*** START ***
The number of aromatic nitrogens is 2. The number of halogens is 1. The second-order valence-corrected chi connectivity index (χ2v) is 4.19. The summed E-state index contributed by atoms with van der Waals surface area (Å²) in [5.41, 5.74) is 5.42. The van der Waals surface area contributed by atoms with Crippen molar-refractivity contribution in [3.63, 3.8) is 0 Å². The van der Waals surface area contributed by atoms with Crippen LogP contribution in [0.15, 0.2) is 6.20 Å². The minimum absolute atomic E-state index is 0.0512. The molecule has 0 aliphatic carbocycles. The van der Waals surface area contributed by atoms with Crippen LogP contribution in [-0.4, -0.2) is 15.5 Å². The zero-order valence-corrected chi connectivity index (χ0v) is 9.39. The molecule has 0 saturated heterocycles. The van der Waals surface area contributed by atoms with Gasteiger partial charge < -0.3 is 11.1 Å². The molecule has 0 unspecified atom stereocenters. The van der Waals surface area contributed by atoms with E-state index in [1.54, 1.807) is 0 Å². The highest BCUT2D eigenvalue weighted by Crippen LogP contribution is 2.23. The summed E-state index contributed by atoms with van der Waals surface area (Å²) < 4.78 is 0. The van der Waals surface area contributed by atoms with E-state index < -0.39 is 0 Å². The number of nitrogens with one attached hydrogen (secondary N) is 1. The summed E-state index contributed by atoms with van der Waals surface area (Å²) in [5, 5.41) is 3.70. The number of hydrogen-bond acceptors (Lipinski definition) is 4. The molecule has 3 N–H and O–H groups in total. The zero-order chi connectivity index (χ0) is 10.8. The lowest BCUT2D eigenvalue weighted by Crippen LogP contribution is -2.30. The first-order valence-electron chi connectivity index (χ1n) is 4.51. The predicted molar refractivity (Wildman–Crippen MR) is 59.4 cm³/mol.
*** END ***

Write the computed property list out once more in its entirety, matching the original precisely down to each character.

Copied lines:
The number of aromatic nitrogens is 2. The number of halogens is 1. The second-order valence-corrected chi connectivity index (χ2v) is 4.19. The summed E-state index contributed by atoms with van der Waals surface area (Å²) in [5.41, 5.74) is 5.42. The van der Waals surface area contributed by atoms with Crippen molar-refractivity contribution in [3.63, 3.8) is 0 Å². The van der Waals surface area contributed by atoms with Crippen LogP contribution in [0.15, 0.2) is 6.20 Å². The minimum absolute atomic E-state index is 0.0512. The molecule has 0 aliphatic carbocycles. The van der Waals surface area contributed by atoms with Crippen LogP contribution in [-0.4, -0.2) is 15.5 Å². The zero-order valence-corrected chi connectivity index (χ0v) is 9.39. The molecule has 0 saturated heterocycles. The van der Waals surface area contributed by atoms with Gasteiger partial charge < -0.3 is 11.1 Å². The molecule has 0 unspecified atom stereocenters. The van der Waals surface area contributed by atoms with E-state index in [1.54, 1.807) is 0 Å². The highest BCUT2D eigenvalue weighted by Crippen LogP contribution is 2.23. The summed E-state index contributed by atoms with van der Waals surface area (Å²) < 4.78 is 0. The van der Waals surface area contributed by atoms with E-state index < -0.39 is 0 Å². The number of nitrogens with one attached hydrogen (secondary N) is 1. The summed E-state index contributed by atoms with van der Waals surface area (Å²) in [5, 5.41) is 3.70. The number of hydrogen-bond acceptors (Lipinski definition) is 4. The molecule has 3 N–H and O–H groups in total. The zero-order chi connectivity index (χ0) is 10.8. The lowest BCUT2D eigenvalue weighted by Crippen LogP contribution is -2.30. The first-order valence-electron chi connectivity index (χ1n) is 4.51. The predicted molar refractivity (Wildman–Crippen MR) is 59.4 cm³/mol.